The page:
By: Bailey McCann, Private Equity Strategies
Historically, secondary market transactions in private equity and elsewhere have tended to equate with fire sales as one party tries to get out of a deal turned sour. But as deal flow everywhere increased in the pre-crisis boom, investor expectations changed, and 2008 changed the game again - secondary transactions are taking off. These deals are less fire sale, and more garage sale. Often, firms or investors simply want to exit an investment quickly, and without a lot of hassle. Buyers in the secondary market now find themselves with a record number of deals to choose from.
Secondary transactions as the name would suggest, operate at a lower premium and often on an accelerated time frame. However, deal flow in this market has increased to record levels, discounts are also tightening up. Traditionally, buyers in this market were often strategic buyers, and secondaries focused firms. Now, non-traditional buyers are entering the space with the help of advisors and placement agents adding to returns and shortening the J-curve.
"It's a good thing that the buy-side is looking more at secondaries," says Mathieu Drean, Head of Global Secondaries at placement agent, Triago in an interview with Private Equity Strategies. "There is lower risk, assets are more transparent. The prices are attractive as are the returns- it is an excellent way to deploy capital efficiently and lucratively."
Rapid deployment of capital is a core driver of growth in the secondaries market. Private equity investors have been frustrated over the last few years with the slow down in capital deployment. "In many cases going to the secondary markets means, capital is deployed faster and the return comes back faster," he says.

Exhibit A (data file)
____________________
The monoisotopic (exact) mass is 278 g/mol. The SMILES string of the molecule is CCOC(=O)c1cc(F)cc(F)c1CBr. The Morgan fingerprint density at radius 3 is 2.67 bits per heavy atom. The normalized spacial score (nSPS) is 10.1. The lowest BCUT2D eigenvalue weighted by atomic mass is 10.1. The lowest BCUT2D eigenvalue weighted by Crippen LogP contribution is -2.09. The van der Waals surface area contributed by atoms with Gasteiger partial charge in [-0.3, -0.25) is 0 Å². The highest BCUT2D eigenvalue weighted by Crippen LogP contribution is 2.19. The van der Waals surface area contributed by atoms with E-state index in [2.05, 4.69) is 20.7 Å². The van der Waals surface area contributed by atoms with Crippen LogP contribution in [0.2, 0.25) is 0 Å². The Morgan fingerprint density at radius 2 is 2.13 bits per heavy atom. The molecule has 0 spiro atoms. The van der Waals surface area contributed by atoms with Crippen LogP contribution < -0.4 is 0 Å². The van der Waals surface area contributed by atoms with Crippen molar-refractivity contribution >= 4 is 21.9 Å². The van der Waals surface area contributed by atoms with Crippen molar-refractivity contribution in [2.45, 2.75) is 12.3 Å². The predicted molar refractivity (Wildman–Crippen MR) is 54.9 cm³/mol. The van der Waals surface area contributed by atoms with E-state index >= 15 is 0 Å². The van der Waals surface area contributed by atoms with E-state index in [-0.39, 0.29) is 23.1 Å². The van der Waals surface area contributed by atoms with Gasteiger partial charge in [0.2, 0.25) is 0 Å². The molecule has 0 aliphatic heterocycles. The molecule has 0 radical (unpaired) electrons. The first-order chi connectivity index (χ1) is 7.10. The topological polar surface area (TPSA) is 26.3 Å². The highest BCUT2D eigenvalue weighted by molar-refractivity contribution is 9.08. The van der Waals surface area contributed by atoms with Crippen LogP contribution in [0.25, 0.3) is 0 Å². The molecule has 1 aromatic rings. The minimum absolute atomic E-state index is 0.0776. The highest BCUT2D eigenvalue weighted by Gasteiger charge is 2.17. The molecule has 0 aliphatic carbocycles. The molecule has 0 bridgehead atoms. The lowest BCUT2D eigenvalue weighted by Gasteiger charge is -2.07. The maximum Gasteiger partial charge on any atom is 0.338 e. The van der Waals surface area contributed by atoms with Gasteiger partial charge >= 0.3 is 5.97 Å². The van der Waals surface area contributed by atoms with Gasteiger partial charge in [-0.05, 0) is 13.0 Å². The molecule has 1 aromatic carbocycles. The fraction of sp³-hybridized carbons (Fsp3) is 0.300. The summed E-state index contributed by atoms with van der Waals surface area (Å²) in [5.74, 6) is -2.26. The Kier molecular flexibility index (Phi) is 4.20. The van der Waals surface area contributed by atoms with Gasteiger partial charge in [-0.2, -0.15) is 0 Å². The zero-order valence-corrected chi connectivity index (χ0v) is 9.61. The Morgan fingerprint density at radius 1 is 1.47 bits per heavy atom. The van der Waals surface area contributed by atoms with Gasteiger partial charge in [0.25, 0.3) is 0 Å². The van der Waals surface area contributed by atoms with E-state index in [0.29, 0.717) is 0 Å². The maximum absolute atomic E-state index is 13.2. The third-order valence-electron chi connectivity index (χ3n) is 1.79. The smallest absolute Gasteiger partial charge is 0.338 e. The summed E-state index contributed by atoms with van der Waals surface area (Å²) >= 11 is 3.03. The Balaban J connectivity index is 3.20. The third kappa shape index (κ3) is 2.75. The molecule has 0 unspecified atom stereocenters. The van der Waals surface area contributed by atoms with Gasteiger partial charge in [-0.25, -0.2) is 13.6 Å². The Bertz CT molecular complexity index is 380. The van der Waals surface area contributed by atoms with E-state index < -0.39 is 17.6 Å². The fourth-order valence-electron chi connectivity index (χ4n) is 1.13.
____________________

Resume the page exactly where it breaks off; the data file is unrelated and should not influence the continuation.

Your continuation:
Transactions in the secondary market were a record $26bn in 2012, marking the highest aggregate deal value in a single year since 2006. The only year reporting a larger number was 2007, where 336 private equity-backed secondary buyouts were valued at $94bn. According to Preqin, 2013 has seen approximately 107 transactions totaling to $19bn. Almost half of these transactions were in Europe, reflecting the impact of rolling debt crises and the extreme tightening of credit in the Eurozone.
The top five secondary buyout deals tracked by Preqin included the ˘â€š¬3.1bn acquisition of ista by CVC Capital Partner from Charterhouse Capital Partners, as well as the ˘â€š¬1.13bn secondary buyout of Cerved by CVC Capital Partners from Bain Capital and Clessidra Capital Partners.
Secondary energy and real estate funds are also seeing a steady uptick in pricing as investors find opportunity, according to a study of first quarter transactions by Harken Capital Securities, a secondary advisor. Authors note that secondary specialists are increasingly using leverage to meet seller expectations as the market grows and gets more competitive.
"Secondaries are increasingly just another part of the portfolio," Drean explains. "Sellers are often looking to offload part of their portfolio and a growing group of buyers are there to pick it up. We expect this trend to continue."ť